Donald Trump Bashes Solar Power and 'Windmills': 'When the Wind Doesn't Blow, Turn Off the Television Darling'

donald trump 2020 vs democrats poll
President Donald Trump speaks during a rally at Florida International University on February 18, in Miami. An early 2020 poll shows Trump would pose a tough challenge for nearly every Democratic candidate. Joe Raedle/Getty Images

President Donald Trump has criticized renewable energy sources, claiming people would have to turn off their TV sets if there wasn't a strong enough breeze to move wind turbines.

Speaking to workers at a tank factory in Lima, Ohio, on Wednesday afternoon, Trump appeared to confuse wind turbines with windmills, and told the audience: "Hillary [Clinton] wanted to put windmills all over the place."

Mocking the renewable energy resource, he continued to speak as if he were a man watching TV with his partner at home: "Let's put up some windmills. When the wind doesn't blow, just turn off the television darling, please. There's no wind, please turn off the television quickly."

The president also went on to suggest that having a wind turbine near a residential area would cause property values to drop, although he provided no source for his claims.

Trump said: "Put the windmills up, and watch the value of your house if you're in sight of a windmill—watch the value of your house go down by 65 percent.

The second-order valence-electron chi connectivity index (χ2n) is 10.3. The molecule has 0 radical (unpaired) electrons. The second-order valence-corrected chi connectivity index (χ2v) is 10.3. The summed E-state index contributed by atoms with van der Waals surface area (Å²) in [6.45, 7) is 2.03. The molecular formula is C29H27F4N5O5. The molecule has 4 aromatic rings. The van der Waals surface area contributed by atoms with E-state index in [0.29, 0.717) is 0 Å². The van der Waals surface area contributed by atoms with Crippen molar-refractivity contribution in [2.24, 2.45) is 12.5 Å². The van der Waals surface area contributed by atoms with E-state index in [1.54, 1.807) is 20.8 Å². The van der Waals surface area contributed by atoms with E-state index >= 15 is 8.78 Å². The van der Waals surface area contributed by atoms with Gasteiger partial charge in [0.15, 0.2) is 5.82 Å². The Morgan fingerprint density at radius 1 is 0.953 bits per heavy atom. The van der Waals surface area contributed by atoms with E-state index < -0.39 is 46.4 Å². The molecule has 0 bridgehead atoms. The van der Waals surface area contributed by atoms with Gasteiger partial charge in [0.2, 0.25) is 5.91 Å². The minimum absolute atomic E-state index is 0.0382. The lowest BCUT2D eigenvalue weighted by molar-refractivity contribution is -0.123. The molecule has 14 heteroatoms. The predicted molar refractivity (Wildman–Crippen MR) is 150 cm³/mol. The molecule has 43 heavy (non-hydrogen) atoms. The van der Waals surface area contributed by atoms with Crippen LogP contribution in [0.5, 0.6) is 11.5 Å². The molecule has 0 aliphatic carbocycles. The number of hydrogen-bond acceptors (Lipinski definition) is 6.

"Wonderful to have windmills. And solar's wonderful too, but it's not strong enough, and it's very very expensive," he continued without clarifying what he meant by "strong."

Trump made the comments after he told the workers in Ohio that the U.S. produced more crude oil and natural gas than any other country, The Hill reported.

The graphic below, provided by Statista, illustrates the U.S. energy mix.

A comparison of the U.S. energy mix. Statista

Trump made a similar joke earlier this month. The president took aim at the idea of the U.S. adopting more sources of renewable energy by criticizing the Green New Deal spearheaded by Representative Alexandria Ocasio-Cortez of New York and Senator Edward Markey of Massachusetts. The policy, inspired by President Franklin Roosevelt's New Deal economic reforms following the Depression, aims to tackle climate change.

If put in place, the measure would see the U.S. powered by "clean, renewable and zero-emission energy sources" in the next 10 years, The Guardian reported. The initiative also aims to get the U.S. to hit net-zero greenhouse gas emissions.

Addressing the annual Conservative Political Action Conference in Maryland, Trump jokingly told the audience: "The Green New Deal—I encourage it.

"I think it's something [Democrats] should really planes, no energy. When the wind stops blowing, that's the end of your electric. 'Darling is the wind blowing today? I'd like to watch television.'"

Trump also compared the plan to "a high school term paper written by a poor student."

At a rally in El Paso, Texas, in February, Ocasio-Cortez hit back, saying the president was "a man who can't even read briefings written in full sentences."

This article was updated to include an infographic.